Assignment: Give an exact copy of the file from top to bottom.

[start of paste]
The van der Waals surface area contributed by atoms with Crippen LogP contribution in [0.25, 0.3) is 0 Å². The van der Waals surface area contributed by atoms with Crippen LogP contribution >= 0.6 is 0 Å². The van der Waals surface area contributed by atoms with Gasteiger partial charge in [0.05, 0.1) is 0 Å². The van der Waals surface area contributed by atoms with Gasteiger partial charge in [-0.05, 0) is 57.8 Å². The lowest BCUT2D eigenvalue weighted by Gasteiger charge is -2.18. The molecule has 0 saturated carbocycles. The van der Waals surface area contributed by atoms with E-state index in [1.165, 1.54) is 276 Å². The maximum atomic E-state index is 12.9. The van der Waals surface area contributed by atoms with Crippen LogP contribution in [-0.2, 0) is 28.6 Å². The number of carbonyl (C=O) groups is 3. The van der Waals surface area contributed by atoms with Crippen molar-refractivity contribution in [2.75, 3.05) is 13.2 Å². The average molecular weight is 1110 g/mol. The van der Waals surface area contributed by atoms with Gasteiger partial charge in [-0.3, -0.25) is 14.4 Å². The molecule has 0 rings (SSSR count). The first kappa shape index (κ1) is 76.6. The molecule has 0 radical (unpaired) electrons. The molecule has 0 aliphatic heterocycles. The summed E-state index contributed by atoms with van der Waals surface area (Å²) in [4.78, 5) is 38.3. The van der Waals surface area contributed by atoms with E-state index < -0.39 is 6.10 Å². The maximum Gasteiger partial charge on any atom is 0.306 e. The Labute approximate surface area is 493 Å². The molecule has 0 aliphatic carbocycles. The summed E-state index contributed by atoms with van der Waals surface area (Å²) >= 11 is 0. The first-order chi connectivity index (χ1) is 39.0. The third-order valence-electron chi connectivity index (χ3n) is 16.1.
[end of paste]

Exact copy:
The van der Waals surface area contributed by atoms with Crippen LogP contribution in [0.25, 0.3) is 0 Å². The van der Waals surface area contributed by atoms with Crippen LogP contribution >= 0.6 is 0 Å². The van der Waals surface area contributed by atoms with Gasteiger partial charge in [0.05, 0.1) is 0 Å². The van der Waals surface area contributed by atoms with Gasteiger partial charge in [-0.05, 0) is 57.8 Å². The lowest BCUT2D eigenvalue weighted by Gasteiger charge is -2.18. The molecule has 0 saturated carbocycles. The van der Waals surface area contributed by atoms with E-state index in [1.165, 1.54) is 276 Å². The maximum atomic E-state index is 12.9. The van der Waals surface area contributed by atoms with Crippen LogP contribution in [-0.2, 0) is 28.6 Å². The number of carbonyl (C=O) groups is 3. The van der Waals surface area contributed by atoms with Crippen molar-refractivity contribution in [2.75, 3.05) is 13.2 Å². The average molecular weight is 1110 g/mol. The van der Waals surface area contributed by atoms with Gasteiger partial charge in [-0.3, -0.25) is 14.4 Å². The molecule has 0 rings (SSSR count). The first kappa shape index (κ1) is 76.6. The molecule has 0 radical (unpaired) electrons. The molecule has 0 aliphatic heterocycles. The summed E-state index contributed by atoms with van der Waals surface area (Å²) in [4.78, 5) is 38.3. The van der Waals surface area contributed by atoms with E-state index < -0.39 is 6.10 Å². The maximum Gasteiger partial charge on any atom is 0.306 e. The Labute approximate surface area is 493 Å². The molecule has 0 aliphatic carbocycles. The summed E-state index contributed by atoms with van der Waals surface area (Å²) >= 11 is 0. The first-order chi connectivity index (χ1) is 39.0. The third-order valence-electron chi connectivity index (χ3n) is 16.1.